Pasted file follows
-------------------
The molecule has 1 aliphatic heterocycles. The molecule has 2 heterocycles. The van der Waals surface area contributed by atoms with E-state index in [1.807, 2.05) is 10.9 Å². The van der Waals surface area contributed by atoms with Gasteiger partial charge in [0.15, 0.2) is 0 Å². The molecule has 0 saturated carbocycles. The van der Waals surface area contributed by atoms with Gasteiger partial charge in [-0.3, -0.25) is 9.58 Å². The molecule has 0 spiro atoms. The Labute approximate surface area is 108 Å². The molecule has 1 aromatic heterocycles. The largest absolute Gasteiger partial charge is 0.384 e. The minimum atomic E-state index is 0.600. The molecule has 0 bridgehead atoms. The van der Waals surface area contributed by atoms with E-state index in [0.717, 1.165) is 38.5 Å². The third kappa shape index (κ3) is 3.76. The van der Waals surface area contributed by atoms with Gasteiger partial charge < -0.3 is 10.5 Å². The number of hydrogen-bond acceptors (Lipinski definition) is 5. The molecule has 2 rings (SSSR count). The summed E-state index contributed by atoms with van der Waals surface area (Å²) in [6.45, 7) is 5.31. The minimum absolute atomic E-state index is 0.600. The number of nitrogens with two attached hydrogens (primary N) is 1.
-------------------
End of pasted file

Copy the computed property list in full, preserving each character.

The molecule has 1 aliphatic heterocycles. The molecule has 2 heterocycles. The van der Waals surface area contributed by atoms with E-state index in [1.807, 2.05) is 10.9 Å². The van der Waals surface area contributed by atoms with Gasteiger partial charge in [0.15, 0.2) is 0 Å². The molecule has 0 saturated carbocycles. The van der Waals surface area contributed by atoms with Gasteiger partial charge in [-0.3, -0.25) is 9.58 Å². The molecule has 0 spiro atoms. The Labute approximate surface area is 108 Å². The molecule has 1 aromatic heterocycles. The largest absolute Gasteiger partial charge is 0.384 e. The minimum atomic E-state index is 0.600. The molecule has 0 bridgehead atoms. The van der Waals surface area contributed by atoms with E-state index in [0.717, 1.165) is 38.5 Å². The third kappa shape index (κ3) is 3.76. The van der Waals surface area contributed by atoms with Gasteiger partial charge < -0.3 is 10.5 Å². The number of hydrogen-bond acceptors (Lipinski definition) is 5. The molecule has 2 rings (SSSR count). The summed E-state index contributed by atoms with van der Waals surface area (Å²) in [6.45, 7) is 5.31. The minimum absolute atomic E-state index is 0.600. The number of nitrogens with two attached hydrogens (primary N) is 1.